Regional Gardening Reports :: National Gardening Association

In the Garden:
Upper South
April, 2010
Regional Report

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Be mindful of potential dangers to wildlife in your yard, then be prepared if an accident happens.

Be Prepared for Wildlife Emergencies

Gardens naturally invite wildlife, but popular trends in gardening really roll out the red carpet. Nectar, seed and berry producing plants lure birds and butterflies, feeders bring in even more birds, bird and bat houses provide lodging, while birdbaths and decorative ponds provide water. When birds and butterflies flit about our gardens, we consider it quite enchanting. But what happens when an animal is found injured? Or you've cleaned up a raccoon's attempt to raid the garbage cans for the umpteenth time?

First-Hand Bird Rescue
These questions came home to roost (pun intended) last week when a green heron's beak became entangled in some netting while feeding along the edge of my pond. (The netting was applied several years ago to stabilize the pond bank and was supposed to be biodegradable. It wasn't, and now any that was exposed along the pond's edge has been removed.)

By the time it was found, the heron had very possibly been struggling overnight and appeared dead. Upon closer examination, it showed some signs of life and I realized the problem. With a small pair of shears that I keep in my pocket, I cut it loose. But not being accustomed to rescuing sharp-beaked birds, I was afraid to cut too close to the beak. Unfortunately, that was a mistake on my part, as some mesh was still entangled in the fine saw tooth edges of the beak, and the bird still couldn't open it's mouth properly.

By now the bird had gained some running agility but could not fly, and there were several curious dogs eyeing the weakened bird. With some maneuvering, a large box was placed over the bird for momentary safekeeping. Now I had a few moments to figure a way out of this dilemma. I wasn't afraid of the bird, but was afraid of hurting it. I needed someone knowledgeable about birds, so I called a friend who is a serious birder. We each frantically looked on the internet for contact people, and I made a number of phone calls. Eventually, through the Indiana Department of Natural Resources, I found a listing of people, by county and by type of animal, who are available for wildlife rescue help.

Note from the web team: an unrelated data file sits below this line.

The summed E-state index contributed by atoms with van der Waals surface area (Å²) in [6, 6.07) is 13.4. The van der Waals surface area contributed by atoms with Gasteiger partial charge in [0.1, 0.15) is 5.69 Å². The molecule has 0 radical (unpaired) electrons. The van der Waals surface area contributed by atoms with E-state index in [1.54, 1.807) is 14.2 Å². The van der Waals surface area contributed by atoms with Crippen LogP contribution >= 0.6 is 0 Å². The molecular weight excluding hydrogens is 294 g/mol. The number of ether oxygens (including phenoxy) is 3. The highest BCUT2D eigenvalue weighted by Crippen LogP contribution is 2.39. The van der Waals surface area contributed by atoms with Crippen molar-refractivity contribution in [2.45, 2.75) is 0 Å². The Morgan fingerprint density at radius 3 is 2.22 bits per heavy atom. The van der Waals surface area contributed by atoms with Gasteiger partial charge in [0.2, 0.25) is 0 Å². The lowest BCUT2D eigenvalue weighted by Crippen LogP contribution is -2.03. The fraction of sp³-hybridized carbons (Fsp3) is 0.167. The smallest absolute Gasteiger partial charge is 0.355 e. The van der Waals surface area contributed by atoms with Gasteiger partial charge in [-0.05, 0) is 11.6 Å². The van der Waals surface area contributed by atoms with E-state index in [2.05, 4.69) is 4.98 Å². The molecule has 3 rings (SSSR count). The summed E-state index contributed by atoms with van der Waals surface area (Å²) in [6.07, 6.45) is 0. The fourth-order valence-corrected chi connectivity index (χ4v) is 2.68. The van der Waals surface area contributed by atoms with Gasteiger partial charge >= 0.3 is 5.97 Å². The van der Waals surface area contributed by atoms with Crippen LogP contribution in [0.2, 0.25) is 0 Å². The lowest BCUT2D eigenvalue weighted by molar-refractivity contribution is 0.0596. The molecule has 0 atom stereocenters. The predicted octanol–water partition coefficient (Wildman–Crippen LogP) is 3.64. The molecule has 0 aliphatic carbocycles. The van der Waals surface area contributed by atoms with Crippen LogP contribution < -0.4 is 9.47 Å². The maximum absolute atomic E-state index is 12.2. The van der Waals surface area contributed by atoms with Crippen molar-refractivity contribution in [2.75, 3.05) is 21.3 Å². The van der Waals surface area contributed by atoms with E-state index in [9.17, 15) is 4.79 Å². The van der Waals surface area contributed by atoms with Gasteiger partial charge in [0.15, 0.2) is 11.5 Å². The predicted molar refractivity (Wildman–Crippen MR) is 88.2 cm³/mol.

In my case, the volunteer for bird rescue in my county was not immediately available, so eventually my birder friend came over. He held the bird while I removed the rest of the netting entangled in the beak. The bird flew onto a branch sticking out of the pond to gather his wits about him, then flew off about an hour later, hopefully to a long and happy life.

Keep A List of Emergency Numbers for Wildlife Rescue
The bottom-line lesson of this experience is to do the research before the crisis. See if your state department of natural resources has information on various aspects of wildlife, including both rescue and how to deal with nuisance wildlife. For instance, Indiana has information on wildlife rehabilitation at and for nuisance wildlife at Purdue University, our state land grant college, has a wildlife hotline in conjunction with the Indiana Department of Natural Resources at

Purdue also has an excellent report available, Conflicts with Wildlife Around the Home, at, which has useful advice on dealing with nuisance wildlife wherever you live.

Specifically related to birds, you can also turn to the Birding Guide at, which has information on when and when not to rescue birds, plus a list of bird watching clubs by state. The Audubon Society ( also lists birding clubs by state. The club lists are not identical on these two sites, so it pays to look at both of them.

Bottom line, be prepared ahead of time with names and phone numbers so that if a wildlife emergency happens in your yard, there'll be no panic and a happy resolution. And as backup, make friends with a birder!

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